- E. D. Milligan, V. Zapata, M. Chacur et al., “Evidence that exogenous and endogenous fractalkine can induce spinal nociceptive facilitation in rats,” European Journal of Neuroscience, vol. 20, no. 9, pp. 2294–2302, 2004.
- I. N. Johnston, E. D. Milligan, J. Wieseler-Frank et al., “A role for proinflammatory cytokines and fractalkine in analgesia, tolerance, and subsequent pain facilitation induced by chronic intrathecal morphine,” The Journal of Neuroscience, vol. 24, no. 33, pp. 7353–7365, 2004.
- W. Zhu, E. E. Frost, F. Begum et al., “The role of dorsal root ganglia activation and brain-derived neurotrophic factor in multiple sclerosis,” Journal of Cellular and Molecular Medicine, vol. 16, no. 8, pp. 1856–1865, 2012.
- M. Melanson, P. Miao, D. Eisenstat et al., “Experimental autoimmune encephalomyelitis-induced upregulation of tumor necrosis factor-alpha in the dorsal root ganglia,” Multiple Sclerosis, vol. 15, no. 10, pp. 1135–1145, 2009.
- F. Begum, W. Zhu, M. P. Namaka, and E. E. Frost, “A novel decalcification method for adult rodent bone for histological analysis of peripheral-central nervous system connections,” The Journal of Neuroscience Methods, vol. 187, no. 1, pp. 59–66, 2010.
- K. Hargreaves, R. Dubner, F. Brown, C. Flores, and J. Joris, “A new and sensitive method for measuring thermal nociception in cutaneous hyperalgesia,” Pain, vol. 32, no. 1, pp. 77–88, 1988.
- K. A. Moller, B. Johansson, and O. Berge, “Assessing mechanical allodynia in the rat paw with a new electronic algometer,” The Journal of Neuroscience Methods, vol. 84, no. 1-2, pp. 41–47, 1998.
- O. Sporkel, T. Uschkureit, H. Bussow, and W. Stoffel, “Oligodendrocytes expressing exclusively the DM20 isoform of the proteolipid protein gene: myelination and development,” Glia, vol. 37, no. 1, pp. 19–30, 2002.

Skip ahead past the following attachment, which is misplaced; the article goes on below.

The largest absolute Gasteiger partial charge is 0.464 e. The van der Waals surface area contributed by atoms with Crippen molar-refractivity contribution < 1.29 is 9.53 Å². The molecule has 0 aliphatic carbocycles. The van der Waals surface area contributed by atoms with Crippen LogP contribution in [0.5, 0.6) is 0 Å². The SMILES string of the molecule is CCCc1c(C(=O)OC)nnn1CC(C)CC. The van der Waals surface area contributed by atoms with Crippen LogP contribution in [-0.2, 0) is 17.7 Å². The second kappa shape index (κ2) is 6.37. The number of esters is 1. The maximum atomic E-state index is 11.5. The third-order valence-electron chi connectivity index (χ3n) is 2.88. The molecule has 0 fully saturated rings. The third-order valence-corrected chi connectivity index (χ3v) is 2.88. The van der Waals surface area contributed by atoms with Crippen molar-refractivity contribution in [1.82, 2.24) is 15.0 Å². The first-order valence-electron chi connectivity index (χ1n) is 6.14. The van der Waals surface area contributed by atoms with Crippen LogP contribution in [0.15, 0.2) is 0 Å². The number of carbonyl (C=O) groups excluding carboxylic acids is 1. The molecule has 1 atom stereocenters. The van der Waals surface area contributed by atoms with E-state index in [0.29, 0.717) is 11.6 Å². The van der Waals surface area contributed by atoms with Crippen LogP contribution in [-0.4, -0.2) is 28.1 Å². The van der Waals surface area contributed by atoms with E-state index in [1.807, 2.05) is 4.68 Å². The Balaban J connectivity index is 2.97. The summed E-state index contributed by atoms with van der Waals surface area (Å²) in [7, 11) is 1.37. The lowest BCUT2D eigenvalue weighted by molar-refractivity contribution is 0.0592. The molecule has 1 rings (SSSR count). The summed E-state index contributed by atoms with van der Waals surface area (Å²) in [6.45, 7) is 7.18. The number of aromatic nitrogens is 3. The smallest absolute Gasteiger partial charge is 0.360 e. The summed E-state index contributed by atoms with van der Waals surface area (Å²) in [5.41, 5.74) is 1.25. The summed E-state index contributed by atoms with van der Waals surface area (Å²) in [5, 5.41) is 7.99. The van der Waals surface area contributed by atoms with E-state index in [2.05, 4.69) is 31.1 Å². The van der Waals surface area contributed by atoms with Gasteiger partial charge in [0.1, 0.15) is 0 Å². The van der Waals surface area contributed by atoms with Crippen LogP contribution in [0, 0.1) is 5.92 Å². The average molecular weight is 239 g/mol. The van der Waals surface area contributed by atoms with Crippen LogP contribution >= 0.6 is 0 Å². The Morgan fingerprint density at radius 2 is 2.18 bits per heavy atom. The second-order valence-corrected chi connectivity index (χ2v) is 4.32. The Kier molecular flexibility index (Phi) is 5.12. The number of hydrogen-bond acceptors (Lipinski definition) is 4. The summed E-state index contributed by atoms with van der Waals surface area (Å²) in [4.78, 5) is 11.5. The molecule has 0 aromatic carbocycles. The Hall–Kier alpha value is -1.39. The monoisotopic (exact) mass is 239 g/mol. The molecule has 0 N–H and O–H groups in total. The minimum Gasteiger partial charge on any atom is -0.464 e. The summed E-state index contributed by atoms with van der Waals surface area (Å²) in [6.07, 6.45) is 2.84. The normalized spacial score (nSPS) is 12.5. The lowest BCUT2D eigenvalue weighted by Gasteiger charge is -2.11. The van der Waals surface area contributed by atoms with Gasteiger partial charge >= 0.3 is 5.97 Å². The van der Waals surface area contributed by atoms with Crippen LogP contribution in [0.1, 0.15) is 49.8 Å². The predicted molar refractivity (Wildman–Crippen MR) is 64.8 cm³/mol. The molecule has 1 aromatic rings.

- E. Wang, Z. Huang, G. M. Hobson et al., “PLP1 alternative splicing in differentiating oligodendrocytes: characterization of an exonic splicing enhancer,” Journal of Cellular Biochemistry, vol. 97, no. 5, pp. 999–1016, 2006.
- M. M. Bradford, “A rapid and sensitive method for the quantitation of microgram quantities of protein utilizing the principle of protein dye binding,” Analytical Biochemistry, vol. 72, no. 1-2, pp. 248–254, 1976.
- E. Mix, H. Meyer-Rienecker, and U. K. Zettl, “Animal models of multiple sclerosis for the development and validation of novel therapies—potential and limitations,” Journal of Neurology, vol. 255, supplement 6, pp. 7–14, 2008.
- M. Namaka, D. Turcotte, C. Leong, A. Grossberndt, and D. Klassen, “Multiple sclerosis: etiology and treatment strategies,” Consultant Pharmacist, vol. 23, no. 11, pp. 886–896, 2008.
- S. A. Aicher, M. B. Silverman, C. W. Winkler, and B. F. Bebo Jr., “Hyperalgesia in an animal model of multiple sclerosis,” Pain, vol. 110, no. 3, pp. 560–570, 2004.
- P. Miao, K. Madec, Y. Gong et al., “Axotomy-induced up-regulation of tumor necrosis factor-alpha in the dorsal root ganglia,” Neurological Research, vol. 30, no. 6, pp. 623–631, 2008.
- C. Solaro, E. Trabucco, and M. M. Uccelli, “Pain and multiple sclerosis: pathophysiology and treatment,” Current Neurology and Neuroscience Reports, vol. 13, no. 1, p. 320, 2013.
- P. L. Foley, H. M. Vesterinen, B. J. Laird et al., “Prevalence and natural history of pain in adults with multiple sclerosis: systematic review and meta-analysis,” Pain, vol. 154, no. 5, pp. 632–642, 2013.
- J. G. D'Haese, I. E. Demir, H. Friess, and G. O. Ceyhan, “Fractalkine/CX3CR1: why a single chemokine-receptor duo bears a major and unique therapeutic potential,” Expert Opinion on Therapeutic Targets, vol. 14, no. 2, pp. 207–219, 2010.
- A. Ludwig, C. Hundhausen, M. H. Lambert et al., “Metalloproteinase inhibitors for the disintegrin-like metalloproteinases ADAM10 and ADAM17 that differentially block constitutive and phorbol ester-inducible shedding of cell surface molecules,” Combinatorial Chemistry and High Throughput Screening, vol. 8, no. 2, pp. 161–171, 2005.
- A. A. Staniland, A. K. Clark, R. Wodarski et al., “Reduced inflammatory and neuropathic pain and decreased spinal microglial response in fractalkine receptor (CX3CR1) knockout mice,” Journal of Neurochemistry, vol. 114, no. 4, pp. 1143–1157, 2010.
- A. K. Clark, P. K. Yip, and M. Malcangio, “The liberation of fractalkine in the dorsal horn requires microglial cathepsin S,” The Journal of Neuroscience, vol. 29, no. 21, pp. 6945–6954, 2009.